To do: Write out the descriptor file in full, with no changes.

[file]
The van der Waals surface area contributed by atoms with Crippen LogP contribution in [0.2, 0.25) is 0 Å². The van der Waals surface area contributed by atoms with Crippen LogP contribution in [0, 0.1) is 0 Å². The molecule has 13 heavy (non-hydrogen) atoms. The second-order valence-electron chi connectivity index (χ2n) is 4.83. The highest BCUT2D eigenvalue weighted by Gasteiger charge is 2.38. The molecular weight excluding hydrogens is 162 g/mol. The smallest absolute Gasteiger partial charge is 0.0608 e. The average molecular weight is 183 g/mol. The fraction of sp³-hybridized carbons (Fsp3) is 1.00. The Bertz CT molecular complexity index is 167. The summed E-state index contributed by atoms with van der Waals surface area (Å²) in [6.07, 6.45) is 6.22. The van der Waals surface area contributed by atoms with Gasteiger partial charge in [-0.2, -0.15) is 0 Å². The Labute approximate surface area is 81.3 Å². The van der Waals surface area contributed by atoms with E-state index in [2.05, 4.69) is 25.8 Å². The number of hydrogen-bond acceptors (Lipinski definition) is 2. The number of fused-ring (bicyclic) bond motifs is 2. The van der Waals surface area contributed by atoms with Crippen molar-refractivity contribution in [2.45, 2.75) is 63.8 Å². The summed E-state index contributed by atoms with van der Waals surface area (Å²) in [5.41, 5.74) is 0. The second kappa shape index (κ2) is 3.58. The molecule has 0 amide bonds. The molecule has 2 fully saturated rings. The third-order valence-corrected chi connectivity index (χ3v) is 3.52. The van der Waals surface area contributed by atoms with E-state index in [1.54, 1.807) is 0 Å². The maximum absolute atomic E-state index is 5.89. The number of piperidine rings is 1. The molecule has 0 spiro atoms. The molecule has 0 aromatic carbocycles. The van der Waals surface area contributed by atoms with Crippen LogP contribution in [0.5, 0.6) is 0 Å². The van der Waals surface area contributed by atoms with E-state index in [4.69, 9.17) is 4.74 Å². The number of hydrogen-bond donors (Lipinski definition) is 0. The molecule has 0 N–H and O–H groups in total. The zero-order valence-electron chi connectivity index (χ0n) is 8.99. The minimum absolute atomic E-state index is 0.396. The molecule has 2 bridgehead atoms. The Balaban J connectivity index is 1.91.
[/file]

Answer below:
The van der Waals surface area contributed by atoms with Crippen LogP contribution in [0.2, 0.25) is 0 Å². The van der Waals surface area contributed by atoms with Crippen LogP contribution in [0, 0.1) is 0 Å². The molecule has 13 heavy (non-hydrogen) atoms. The second-order valence-electron chi connectivity index (χ2n) is 4.83. The highest BCUT2D eigenvalue weighted by Gasteiger charge is 2.38. The molecular weight excluding hydrogens is 162 g/mol. The smallest absolute Gasteiger partial charge is 0.0608 e. The average molecular weight is 183 g/mol. The fraction of sp³-hybridized carbons (Fsp3) is 1.00. The Bertz CT molecular complexity index is 167. The summed E-state index contributed by atoms with van der Waals surface area (Å²) in [6.07, 6.45) is 6.22. The van der Waals surface area contributed by atoms with Gasteiger partial charge in [-0.2, -0.15) is 0 Å². The Labute approximate surface area is 81.3 Å². The van der Waals surface area contributed by atoms with E-state index in [2.05, 4.69) is 25.8 Å². The number of hydrogen-bond acceptors (Lipinski definition) is 2. The number of fused-ring (bicyclic) bond motifs is 2. The van der Waals surface area contributed by atoms with Crippen molar-refractivity contribution in [2.45, 2.75) is 63.8 Å². The summed E-state index contributed by atoms with van der Waals surface area (Å²) in [5.41, 5.74) is 0. The second kappa shape index (κ2) is 3.58. The molecule has 0 amide bonds. The molecule has 2 fully saturated rings. The third-order valence-corrected chi connectivity index (χ3v) is 3.52. The van der Waals surface area contributed by atoms with E-state index in [1.54, 1.807) is 0 Å². The maximum absolute atomic E-state index is 5.89. The number of piperidine rings is 1. The molecule has 0 spiro atoms. The molecule has 0 aromatic carbocycles. The van der Waals surface area contributed by atoms with Crippen LogP contribution in [0.5, 0.6) is 0 Å². The van der Waals surface area contributed by atoms with E-state index in [4.69, 9.17) is 4.74 Å². The number of hydrogen-bond donors (Lipinski definition) is 0. The molecule has 0 N–H and O–H groups in total. The zero-order valence-electron chi connectivity index (χ0n) is 8.99. The minimum absolute atomic E-state index is 0.396. The molecule has 2 bridgehead atoms. The Balaban J connectivity index is 1.91.